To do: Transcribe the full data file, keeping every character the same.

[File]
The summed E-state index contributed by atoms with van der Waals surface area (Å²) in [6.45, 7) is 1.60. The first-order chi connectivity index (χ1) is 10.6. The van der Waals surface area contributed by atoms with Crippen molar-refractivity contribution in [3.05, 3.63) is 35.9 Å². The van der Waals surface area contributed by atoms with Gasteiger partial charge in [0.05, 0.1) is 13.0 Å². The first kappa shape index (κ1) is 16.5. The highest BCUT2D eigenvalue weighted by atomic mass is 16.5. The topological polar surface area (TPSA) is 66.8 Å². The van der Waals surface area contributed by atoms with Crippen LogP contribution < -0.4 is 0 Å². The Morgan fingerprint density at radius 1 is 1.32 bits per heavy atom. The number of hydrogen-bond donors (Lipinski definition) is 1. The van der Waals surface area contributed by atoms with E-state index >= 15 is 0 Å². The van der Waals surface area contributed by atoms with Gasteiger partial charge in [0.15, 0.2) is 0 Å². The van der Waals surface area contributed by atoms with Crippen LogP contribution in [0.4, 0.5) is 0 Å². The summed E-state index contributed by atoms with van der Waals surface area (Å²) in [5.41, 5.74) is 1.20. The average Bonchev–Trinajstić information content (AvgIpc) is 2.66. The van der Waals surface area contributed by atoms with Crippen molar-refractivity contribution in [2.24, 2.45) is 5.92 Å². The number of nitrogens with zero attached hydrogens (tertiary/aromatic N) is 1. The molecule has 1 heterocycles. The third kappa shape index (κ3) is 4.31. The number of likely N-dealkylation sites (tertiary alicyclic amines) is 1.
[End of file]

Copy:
The summed E-state index contributed by atoms with van der Waals surface area (Å²) in [6.45, 7) is 1.60. The first-order chi connectivity index (χ1) is 10.6. The van der Waals surface area contributed by atoms with Crippen molar-refractivity contribution in [3.05, 3.63) is 35.9 Å². The van der Waals surface area contributed by atoms with Gasteiger partial charge in [0.05, 0.1) is 13.0 Å². The first kappa shape index (κ1) is 16.5. The highest BCUT2D eigenvalue weighted by atomic mass is 16.5. The topological polar surface area (TPSA) is 66.8 Å². The van der Waals surface area contributed by atoms with Crippen LogP contribution < -0.4 is 0 Å². The Morgan fingerprint density at radius 1 is 1.32 bits per heavy atom. The number of hydrogen-bond donors (Lipinski definition) is 1. The van der Waals surface area contributed by atoms with E-state index >= 15 is 0 Å². The van der Waals surface area contributed by atoms with Gasteiger partial charge in [0.15, 0.2) is 0 Å². The van der Waals surface area contributed by atoms with Crippen LogP contribution in [0.4, 0.5) is 0 Å². The summed E-state index contributed by atoms with van der Waals surface area (Å²) in [5.41, 5.74) is 1.20. The average Bonchev–Trinajstić information content (AvgIpc) is 2.66. The van der Waals surface area contributed by atoms with Crippen molar-refractivity contribution in [2.24, 2.45) is 5.92 Å². The number of nitrogens with zero attached hydrogens (tertiary/aromatic N) is 1. The molecule has 1 heterocycles. The third kappa shape index (κ3) is 4.31. The number of likely N-dealkylation sites (tertiary alicyclic amines) is 1.